From his first visit in 2006, Bjørn Kjelstadli has fallen in love with the Land of Smile and he has returned to Thailand more than 60 times in the past 16 years!
Bjørn’s affection is not limited only to the country but also to its beautiful residence; he is currently blissfully married to a Thai woman from Nakhon Ratchasima province.
Though they both reside in Oslo, Nakhon Ratchasima is undoubtedly their favored home-away-from-home, serving as a base from which they travel throughout the country.
Between his time working on offshore oil rigs in the North Sea and traveling to Thailand, Bjørn maintains a website called ‘Thailandtur.no’ where he shares his extensive travel experiences in Thailand. And now, some insights from a genuine expert.
Is there anything in particular that tourists from the Nordic countries ought to bring with them when they visit Thailand?
In my opinion, there is nothing that I can think of that you need to bring from home. You won’t have any trouble finding what you need in Thailand.
Are there any aspects of culture that travelers from the Nordic countries should be aware of?
The people of the Nordic countries and those of Thailand have quite different cultural norms and traditions. Everyone who comes to Thailand should, in my opinion, make an effort to be courteous, respect the Buddhist religion, which is the dominant faith in the country, respect elderly people, and respect the monarchy. If you keep smiling, others will keep smiling back at you. That ought to get us off to a good start.
Do you have any advice for people who are going to Thailand for the first time based on the experiences you’ve had there?
Yes, here are a few things to consider:
1. Do not purchase Thai Baht in your home country; instead, use one of the many automated teller machines that are already available at the airport when you arrive. Additionally, the currency rate may be better.
2. Buy a SIM card at the airport or your destination. It is much cheaper than using your SIM card from home. Calling and Internet packs are very affordable, and there are a lot of different packs from different providers to choose from.
3: If you take a taxi, always be sure to inquire about the fare first, and always use the meter for shorter trips or that take place within a city. When going on longer trips, you should first arrange a price, and then check to see if that amount includes the tolls for the highway or any other fees.
Your suggestions for experiencing Thailand like a true local when you are there.
I like to travel around like a local, by car, motorcycle, bus, or train.
If you are only going to be in Bangkok for a few days, all you have to do to go from Suvarnabhumi Airport to the city center is take the Airport Link. You can reach your location via the BTS, the MRT, or a quick taxi ride.
Train infrastructure is undergoing significant development at the moment and will soon become a good option for tourists wanting to travel throughout Thailand. Traveling by bus is another simple choice, and these days you can even look up the routes and purchase tickets online.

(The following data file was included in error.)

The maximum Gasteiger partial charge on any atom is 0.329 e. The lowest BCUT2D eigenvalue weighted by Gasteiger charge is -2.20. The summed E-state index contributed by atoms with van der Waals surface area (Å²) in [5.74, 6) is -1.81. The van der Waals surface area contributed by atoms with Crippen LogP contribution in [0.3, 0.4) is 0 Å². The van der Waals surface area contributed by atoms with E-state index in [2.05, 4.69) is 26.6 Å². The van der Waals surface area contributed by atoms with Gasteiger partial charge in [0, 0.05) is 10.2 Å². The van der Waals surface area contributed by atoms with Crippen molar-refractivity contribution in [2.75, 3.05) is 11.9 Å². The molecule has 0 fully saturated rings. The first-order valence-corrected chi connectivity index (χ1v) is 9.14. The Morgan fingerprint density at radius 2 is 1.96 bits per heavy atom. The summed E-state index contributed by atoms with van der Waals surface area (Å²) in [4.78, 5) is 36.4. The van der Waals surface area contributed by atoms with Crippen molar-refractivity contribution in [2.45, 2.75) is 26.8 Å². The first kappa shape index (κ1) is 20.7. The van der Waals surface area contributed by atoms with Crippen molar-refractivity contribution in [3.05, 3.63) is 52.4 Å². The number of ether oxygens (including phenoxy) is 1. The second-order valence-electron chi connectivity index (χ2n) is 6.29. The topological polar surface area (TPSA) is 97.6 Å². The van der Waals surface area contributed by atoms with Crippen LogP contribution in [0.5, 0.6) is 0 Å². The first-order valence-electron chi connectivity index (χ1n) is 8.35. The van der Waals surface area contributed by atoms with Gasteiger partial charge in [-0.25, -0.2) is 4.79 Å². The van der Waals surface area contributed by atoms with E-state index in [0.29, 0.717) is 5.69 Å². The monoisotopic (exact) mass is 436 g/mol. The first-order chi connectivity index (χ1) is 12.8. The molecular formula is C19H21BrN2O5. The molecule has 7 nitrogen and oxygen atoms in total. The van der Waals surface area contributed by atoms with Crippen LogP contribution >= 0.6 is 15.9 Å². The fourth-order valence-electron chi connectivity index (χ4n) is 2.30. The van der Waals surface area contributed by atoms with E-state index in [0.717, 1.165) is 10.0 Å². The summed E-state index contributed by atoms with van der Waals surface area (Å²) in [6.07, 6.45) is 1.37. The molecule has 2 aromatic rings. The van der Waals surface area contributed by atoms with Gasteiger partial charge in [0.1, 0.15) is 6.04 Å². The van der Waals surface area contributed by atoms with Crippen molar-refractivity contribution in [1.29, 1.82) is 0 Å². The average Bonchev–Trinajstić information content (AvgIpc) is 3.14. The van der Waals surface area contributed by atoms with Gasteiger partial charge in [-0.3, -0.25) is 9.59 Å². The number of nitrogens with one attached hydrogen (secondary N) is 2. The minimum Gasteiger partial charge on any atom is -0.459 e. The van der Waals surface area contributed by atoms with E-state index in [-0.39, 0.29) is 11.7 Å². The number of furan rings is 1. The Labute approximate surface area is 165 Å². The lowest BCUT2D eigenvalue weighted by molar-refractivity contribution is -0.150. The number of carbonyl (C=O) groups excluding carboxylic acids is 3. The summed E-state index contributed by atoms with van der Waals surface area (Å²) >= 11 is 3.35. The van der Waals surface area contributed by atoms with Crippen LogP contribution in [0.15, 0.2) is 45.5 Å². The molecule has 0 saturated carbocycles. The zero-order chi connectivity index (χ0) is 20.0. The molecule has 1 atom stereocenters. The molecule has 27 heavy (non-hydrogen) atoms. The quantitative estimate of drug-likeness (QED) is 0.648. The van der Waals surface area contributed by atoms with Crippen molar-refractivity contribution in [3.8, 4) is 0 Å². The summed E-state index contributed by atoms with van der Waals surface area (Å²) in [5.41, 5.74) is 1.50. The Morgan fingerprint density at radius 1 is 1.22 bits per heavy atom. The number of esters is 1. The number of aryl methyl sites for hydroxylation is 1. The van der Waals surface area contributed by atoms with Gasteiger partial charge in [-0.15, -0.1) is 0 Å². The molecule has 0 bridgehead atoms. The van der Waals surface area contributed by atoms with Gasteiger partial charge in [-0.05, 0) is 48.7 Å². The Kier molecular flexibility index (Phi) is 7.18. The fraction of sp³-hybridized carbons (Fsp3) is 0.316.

Do you have any suggestions for off-the-beaten-path destinations that are sure to please those looking for a unique travel experience?
Yes, and the following are a few examples: Erawan Museum in Samut Prakan, Khao Yai national park for a few days, Sanctuary of Truth Museum in north Pattaya, or Lonely Beach on Koh Chang in Trad province for some relaxing days.
Where would you rank your top three most-loved destinations in Thailand?
For novices, Phuket. You’ll find everything you need on this one island, making it an excellent starting point for your relationship with Thailand.
People who don’t want to spend their entire holiday lounging at a beach could make the trip to the bustling metropolis of Bangkok.
Nakhon Ratchasima is a flourishing province located in the northeastern corner of Thailand. Experienced travelers should consider visiting this region.
In your opinion, which Thai dish (or dishes) should travelers not leave Thailand without having sampled, and why?
Don’t be scared to venture out and taste some local cuisine; the following are some of my personal favorites: Pad Thai, Khao Niao Moo Ping (marinated pork skewers with sticky rice that can be eaten as a snack or as a meal), and Khao Moo Daeng (a Thai Chinese cuisine that contains rice covered with red bbq pork, sometimes crispy pork belly, and smothered in a thick sauce).
What were some of the most noteworthy or memorable experiences you had while traveling in Thailand?
If I had to choose only three things, I’d say seeing the animals in Khao Yai National Park, spending the afternoon at the Wat Arun Temple in Bangkok, and going to the Ayutthaya Historical Park.
What activities do you advise tourists not to engage in while they are in Thailand?
Due to the excessive traffic and the high number of accidents, you should try to avoid using a bus or driving a car over the New Year’s holiday and during Songkran, which is the Thai New Year celebration that takes place every year between the 13th and 15th of April. Remember to remove your shoes before entering a private home or temple, and never rent a motorcycle unless you both possess a current driver’s license and significant prior motorcycle riding experience.
Is there a discernible flavor difference between the Thai food served in Norway and that served in Thailand?
Although there isn’t much of a noticeable difference in flavor, the food in Thailand is typically more robust. Therefore, when eating in Thailand, you should inform the waiter of your preferred level of spiciness, particularly if you are unable to tolerate foods that are too spicy. That is not an issue in Norway though.
What are some of the most popular keepsakes that tourists can purchase in Thailand?
Handmade bags, snacks, and spices, as well as bamboo-based artifacts, silk, coconut oil, and silk items.